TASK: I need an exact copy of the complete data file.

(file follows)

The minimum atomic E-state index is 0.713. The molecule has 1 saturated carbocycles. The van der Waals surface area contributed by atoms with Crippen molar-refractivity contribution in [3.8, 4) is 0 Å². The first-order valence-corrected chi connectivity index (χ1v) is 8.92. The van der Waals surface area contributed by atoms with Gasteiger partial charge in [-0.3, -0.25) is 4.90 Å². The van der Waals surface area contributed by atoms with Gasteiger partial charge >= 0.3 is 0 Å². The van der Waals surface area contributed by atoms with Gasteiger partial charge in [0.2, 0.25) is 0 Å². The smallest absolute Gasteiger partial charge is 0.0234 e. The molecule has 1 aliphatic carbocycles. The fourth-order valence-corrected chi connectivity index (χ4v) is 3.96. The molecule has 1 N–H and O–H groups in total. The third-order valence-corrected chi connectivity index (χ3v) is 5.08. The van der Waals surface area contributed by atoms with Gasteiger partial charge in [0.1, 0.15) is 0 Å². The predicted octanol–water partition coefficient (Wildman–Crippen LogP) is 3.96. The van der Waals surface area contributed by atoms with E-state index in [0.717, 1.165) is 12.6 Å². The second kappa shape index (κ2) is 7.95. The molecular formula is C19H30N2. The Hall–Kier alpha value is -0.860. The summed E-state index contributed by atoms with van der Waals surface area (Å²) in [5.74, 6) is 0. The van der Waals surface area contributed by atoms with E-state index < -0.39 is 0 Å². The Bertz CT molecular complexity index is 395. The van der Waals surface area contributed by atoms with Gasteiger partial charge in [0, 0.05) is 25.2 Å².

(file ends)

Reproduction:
The minimum atomic E-state index is 0.713. The molecule has 1 saturated carbocycles. The van der Waals surface area contributed by atoms with Crippen molar-refractivity contribution in [3.8, 4) is 0 Å². The first-order valence-corrected chi connectivity index (χ1v) is 8.92. The van der Waals surface area contributed by atoms with Gasteiger partial charge in [-0.3, -0.25) is 4.90 Å². The van der Waals surface area contributed by atoms with Gasteiger partial charge >= 0.3 is 0 Å². The van der Waals surface area contributed by atoms with Gasteiger partial charge in [0.2, 0.25) is 0 Å². The smallest absolute Gasteiger partial charge is 0.0234 e. The molecule has 1 aliphatic carbocycles. The fourth-order valence-corrected chi connectivity index (χ4v) is 3.96. The molecule has 1 N–H and O–H groups in total. The third-order valence-corrected chi connectivity index (χ3v) is 5.08. The van der Waals surface area contributed by atoms with Gasteiger partial charge in [0.1, 0.15) is 0 Å². The predicted octanol–water partition coefficient (Wildman–Crippen LogP) is 3.96. The van der Waals surface area contributed by atoms with E-state index in [0.717, 1.165) is 12.6 Å². The second kappa shape index (κ2) is 7.95. The molecular formula is C19H30N2. The Hall–Kier alpha value is -0.860. The summed E-state index contributed by atoms with van der Waals surface area (Å²) in [5.74, 6) is 0. The van der Waals surface area contributed by atoms with E-state index < -0.39 is 0 Å². The Bertz CT molecular complexity index is 395. The van der Waals surface area contributed by atoms with Gasteiger partial charge in [0, 0.05) is 25.2 Å².